by Julia Turner, SolidarityNow intern – trainee
“We wanted to get away from… from being so alone; and you know keep our minds busy.” Suhail is explaining how the Elef Club was set up. Six months ago, Suhail and a couple of friends approached Solidarity Now CFS Facilitators* Theo and Eleni, asking to set up a group for the teenagers of the camp to provide entertainment and to make friends with one another. The club started with a piece of paper, on which everyone wrote down what they wanted to do or what they could teach the group. That way they built activities to do everyday: “we made a schedule everyday… football, volleyball, board games…” Now the group meets daily and is a central part of its fifteen members’ lives.
The interview is as chaotic and fun as you would expect to have with a group of teenagers: dominated by excited laughing and teasing, infinite distractions as phones go off and tangential conversations take hold, and plenty of talk about girls. However, what strikes me is how earnest the boys are and how open they are about their feelings and fears. When I ask the group about their favourite activities, they initially call out specific games: “when we write the homework and play volleyball”, says Danial; “I like Jungle Speed and Dobble” says Zobair; “I like when the teacher helps me with the, you know, girly things…” says Ramin. But when Sadeq brings up the social aspect of the club, saying “I like to think that we gather around and play together”, everyone agrees. “I like that we are together and can discuss anything”, says Zobair; “And if we have a problem we can share it with anyone”, says Suhail. Theo recalls that they agreed at the beginning that they would be the solutions to their own problems. “I remember that sentence”, mulls Suhail “We will be the solutions”.
So how would the boys describe the club themselves? What are the words or feelings that the name ‘Elef Club’ conjures up for them? “When I hear Elef Club, I get happy”; “I imagine I am playing”; “Being lucky”; “Problem solver!”. And what about the members who make up the club themselves, what do they want to do in their careers? Sharoq wants to “go to Madrid to play football with Ronaldo” and he’s not the only on who wants to be a “footballist”. Others are more artistic – an astronomer and a singer are among the group; or more technical “I want to learn medical in Germany”; “I want to be a mechanic”; “Professor in MIT…in computers”. They become more adventurous when we discuss what they want to do with their lives outside their careers: “I want to create a submarine and do some research in the sea”; “I want to create a big airplane”; “I want to go around the world… in 80 days!”; “I want to help the poor people… to make Earth better”, says Zobair; “I want to love someone”, says Younnes.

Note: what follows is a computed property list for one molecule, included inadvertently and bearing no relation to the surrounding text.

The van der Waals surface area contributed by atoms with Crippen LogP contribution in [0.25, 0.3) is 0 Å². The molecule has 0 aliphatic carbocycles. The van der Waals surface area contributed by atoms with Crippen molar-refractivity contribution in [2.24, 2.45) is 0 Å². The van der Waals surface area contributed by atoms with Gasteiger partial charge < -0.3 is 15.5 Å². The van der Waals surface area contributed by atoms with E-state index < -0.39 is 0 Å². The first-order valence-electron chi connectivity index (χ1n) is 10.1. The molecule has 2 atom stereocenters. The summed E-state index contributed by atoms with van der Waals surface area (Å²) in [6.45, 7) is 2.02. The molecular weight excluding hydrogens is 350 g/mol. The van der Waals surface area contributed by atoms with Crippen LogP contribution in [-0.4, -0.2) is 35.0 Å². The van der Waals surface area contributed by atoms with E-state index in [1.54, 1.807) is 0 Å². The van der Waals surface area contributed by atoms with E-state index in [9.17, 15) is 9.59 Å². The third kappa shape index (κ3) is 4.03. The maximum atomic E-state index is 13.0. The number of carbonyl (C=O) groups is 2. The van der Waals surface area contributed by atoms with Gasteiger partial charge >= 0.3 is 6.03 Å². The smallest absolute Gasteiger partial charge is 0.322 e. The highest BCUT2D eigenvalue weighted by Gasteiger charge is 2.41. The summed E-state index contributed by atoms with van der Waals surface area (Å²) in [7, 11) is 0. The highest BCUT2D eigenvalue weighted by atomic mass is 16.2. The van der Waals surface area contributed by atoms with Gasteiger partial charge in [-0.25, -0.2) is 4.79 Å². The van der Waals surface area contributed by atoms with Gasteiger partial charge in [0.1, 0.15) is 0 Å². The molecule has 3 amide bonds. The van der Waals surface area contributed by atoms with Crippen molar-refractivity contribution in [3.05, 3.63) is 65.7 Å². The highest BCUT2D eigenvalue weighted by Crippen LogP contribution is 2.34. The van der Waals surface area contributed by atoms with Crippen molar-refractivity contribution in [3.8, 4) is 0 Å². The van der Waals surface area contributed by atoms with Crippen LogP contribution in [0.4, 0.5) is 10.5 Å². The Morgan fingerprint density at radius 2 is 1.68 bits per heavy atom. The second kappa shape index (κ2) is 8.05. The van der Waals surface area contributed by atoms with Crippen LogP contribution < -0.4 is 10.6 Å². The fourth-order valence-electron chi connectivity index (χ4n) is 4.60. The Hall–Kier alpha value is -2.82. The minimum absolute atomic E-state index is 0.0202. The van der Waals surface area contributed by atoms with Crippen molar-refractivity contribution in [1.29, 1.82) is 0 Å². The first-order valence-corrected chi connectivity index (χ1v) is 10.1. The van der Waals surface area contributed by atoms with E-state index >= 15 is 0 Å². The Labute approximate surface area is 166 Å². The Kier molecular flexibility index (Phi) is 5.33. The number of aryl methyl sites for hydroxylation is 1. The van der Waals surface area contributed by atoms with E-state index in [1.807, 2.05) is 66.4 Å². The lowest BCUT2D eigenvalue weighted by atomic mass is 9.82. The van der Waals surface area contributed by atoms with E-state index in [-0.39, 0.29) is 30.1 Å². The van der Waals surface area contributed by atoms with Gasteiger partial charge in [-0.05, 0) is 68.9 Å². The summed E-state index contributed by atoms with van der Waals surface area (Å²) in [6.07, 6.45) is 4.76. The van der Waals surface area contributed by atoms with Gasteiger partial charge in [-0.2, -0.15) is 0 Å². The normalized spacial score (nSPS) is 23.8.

Ultimately, the club offers so much more than fun activities for its members to do everyday. It bolsters their confidence by providing support through Eleni and Theo, and through the strong bonds that they have built together. “You know, in this group, we have some really good friends… and we’re not just school friends or something. We live together. It’s something so different. It’s like, they’re my brothers.”. The importance of these bonds is particularly clear when the boys describe their first day of school, which they all agree was a huge highlight of their time here: “I went out of the car, I saw the girls, I ran back!… All of us were going back, shouting ‘Go back!’ and then Danial said, ‘Let’s go guys’ and we went in front and we had to enter.” With many of the group on family reunification programmes that may see them move to other European countries, the future of the club is not certain. Nonetheless, it’s enduring importance is secured through the friendships it has helped to build: “I don’t want to say goodbye to these friends”, says Danial. Ramin nods, “I don’t want to say goodbye to my friends”.
The BlueDot program is supported by UNICEF and funded by the European Commission – Civil Protection & Humanitarian Aid Operations – ECHO